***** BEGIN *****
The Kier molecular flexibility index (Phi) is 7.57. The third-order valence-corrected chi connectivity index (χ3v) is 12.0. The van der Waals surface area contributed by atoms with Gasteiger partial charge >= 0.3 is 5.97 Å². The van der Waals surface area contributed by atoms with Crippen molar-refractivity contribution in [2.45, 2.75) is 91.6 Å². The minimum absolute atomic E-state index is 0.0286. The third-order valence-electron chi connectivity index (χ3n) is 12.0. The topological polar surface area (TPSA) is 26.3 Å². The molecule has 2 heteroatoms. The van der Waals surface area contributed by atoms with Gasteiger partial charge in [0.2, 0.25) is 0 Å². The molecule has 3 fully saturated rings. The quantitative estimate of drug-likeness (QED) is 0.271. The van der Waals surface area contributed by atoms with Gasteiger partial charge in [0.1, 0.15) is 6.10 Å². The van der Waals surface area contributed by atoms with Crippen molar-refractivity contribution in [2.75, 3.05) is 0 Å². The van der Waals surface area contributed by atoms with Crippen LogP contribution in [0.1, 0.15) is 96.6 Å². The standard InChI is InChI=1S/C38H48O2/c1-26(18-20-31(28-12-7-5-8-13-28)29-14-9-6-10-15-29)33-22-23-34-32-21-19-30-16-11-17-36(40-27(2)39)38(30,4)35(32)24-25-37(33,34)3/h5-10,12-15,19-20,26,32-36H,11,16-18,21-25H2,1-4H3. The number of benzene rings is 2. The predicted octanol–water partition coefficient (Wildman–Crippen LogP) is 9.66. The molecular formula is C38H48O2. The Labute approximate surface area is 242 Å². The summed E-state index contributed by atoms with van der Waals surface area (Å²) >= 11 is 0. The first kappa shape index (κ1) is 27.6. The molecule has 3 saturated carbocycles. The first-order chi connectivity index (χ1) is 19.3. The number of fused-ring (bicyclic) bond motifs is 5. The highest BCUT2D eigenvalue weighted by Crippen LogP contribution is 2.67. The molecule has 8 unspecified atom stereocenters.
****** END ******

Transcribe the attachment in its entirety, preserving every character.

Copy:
The Kier molecular flexibility index (Phi) is 7.57. The third-order valence-corrected chi connectivity index (χ3v) is 12.0. The van der Waals surface area contributed by atoms with Gasteiger partial charge >= 0.3 is 5.97 Å². The van der Waals surface area contributed by atoms with Crippen molar-refractivity contribution in [2.45, 2.75) is 91.6 Å². The minimum absolute atomic E-state index is 0.0286. The third-order valence-electron chi connectivity index (χ3n) is 12.0. The topological polar surface area (TPSA) is 26.3 Å². The molecule has 2 heteroatoms. The van der Waals surface area contributed by atoms with Gasteiger partial charge in [0.2, 0.25) is 0 Å². The molecule has 3 fully saturated rings. The quantitative estimate of drug-likeness (QED) is 0.271. The van der Waals surface area contributed by atoms with Gasteiger partial charge in [0.1, 0.15) is 6.10 Å². The van der Waals surface area contributed by atoms with Crippen molar-refractivity contribution in [2.75, 3.05) is 0 Å². The van der Waals surface area contributed by atoms with Crippen LogP contribution in [0.1, 0.15) is 96.6 Å². The standard InChI is InChI=1S/C38H48O2/c1-26(18-20-31(28-12-7-5-8-13-28)29-14-9-6-10-15-29)33-22-23-34-32-21-19-30-16-11-17-36(40-27(2)39)38(30,4)35(32)24-25-37(33,34)3/h5-10,12-15,19-20,26,32-36H,11,16-18,21-25H2,1-4H3. The number of benzene rings is 2. The predicted octanol–water partition coefficient (Wildman–Crippen LogP) is 9.66. The molecular formula is C38H48O2. The Labute approximate surface area is 242 Å². The summed E-state index contributed by atoms with van der Waals surface area (Å²) >= 11 is 0. The first kappa shape index (κ1) is 27.6. The molecule has 3 saturated carbocycles. The first-order chi connectivity index (χ1) is 19.3. The number of fused-ring (bicyclic) bond motifs is 5. The highest BCUT2D eigenvalue weighted by Crippen LogP contribution is 2.67. The molecule has 8 unspecified atom stereocenters.